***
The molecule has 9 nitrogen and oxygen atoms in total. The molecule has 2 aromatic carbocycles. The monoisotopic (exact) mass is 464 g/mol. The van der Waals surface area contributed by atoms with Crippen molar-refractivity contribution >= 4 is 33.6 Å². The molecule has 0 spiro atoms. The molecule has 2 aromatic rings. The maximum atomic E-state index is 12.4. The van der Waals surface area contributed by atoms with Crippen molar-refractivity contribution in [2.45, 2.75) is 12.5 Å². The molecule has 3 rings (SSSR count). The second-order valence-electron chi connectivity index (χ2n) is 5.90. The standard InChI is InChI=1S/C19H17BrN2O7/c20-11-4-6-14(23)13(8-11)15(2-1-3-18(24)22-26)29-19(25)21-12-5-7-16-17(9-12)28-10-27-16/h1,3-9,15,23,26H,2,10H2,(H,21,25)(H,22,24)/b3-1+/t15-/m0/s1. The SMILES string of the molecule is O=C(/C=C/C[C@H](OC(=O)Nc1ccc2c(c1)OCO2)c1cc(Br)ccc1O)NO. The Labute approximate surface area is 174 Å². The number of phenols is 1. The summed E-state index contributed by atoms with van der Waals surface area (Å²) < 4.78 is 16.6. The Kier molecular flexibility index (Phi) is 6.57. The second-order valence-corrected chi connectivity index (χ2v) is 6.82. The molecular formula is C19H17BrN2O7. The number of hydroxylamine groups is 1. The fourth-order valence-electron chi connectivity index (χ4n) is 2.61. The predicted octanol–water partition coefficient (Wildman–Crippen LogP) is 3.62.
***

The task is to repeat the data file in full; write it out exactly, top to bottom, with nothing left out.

The molecule has 9 nitrogen and oxygen atoms in total. The molecule has 2 aromatic carbocycles. The monoisotopic (exact) mass is 464 g/mol. The van der Waals surface area contributed by atoms with Crippen molar-refractivity contribution >= 4 is 33.6 Å². The molecule has 0 spiro atoms. The molecule has 2 aromatic rings. The maximum atomic E-state index is 12.4. The van der Waals surface area contributed by atoms with Crippen molar-refractivity contribution in [2.45, 2.75) is 12.5 Å². The molecule has 3 rings (SSSR count). The second-order valence-electron chi connectivity index (χ2n) is 5.90. The standard InChI is InChI=1S/C19H17BrN2O7/c20-11-4-6-14(23)13(8-11)15(2-1-3-18(24)22-26)29-19(25)21-12-5-7-16-17(9-12)28-10-27-16/h1,3-9,15,23,26H,2,10H2,(H,21,25)(H,22,24)/b3-1+/t15-/m0/s1. The SMILES string of the molecule is O=C(/C=C/C[C@H](OC(=O)Nc1ccc2c(c1)OCO2)c1cc(Br)ccc1O)NO. The Labute approximate surface area is 174 Å². The number of phenols is 1. The summed E-state index contributed by atoms with van der Waals surface area (Å²) < 4.78 is 16.6. The Kier molecular flexibility index (Phi) is 6.57. The second-order valence-corrected chi connectivity index (χ2v) is 6.82. The molecular formula is C19H17BrN2O7. The number of hydroxylamine groups is 1. The fourth-order valence-electron chi connectivity index (χ4n) is 2.61. The predicted octanol–water partition coefficient (Wildman–Crippen LogP) is 3.62.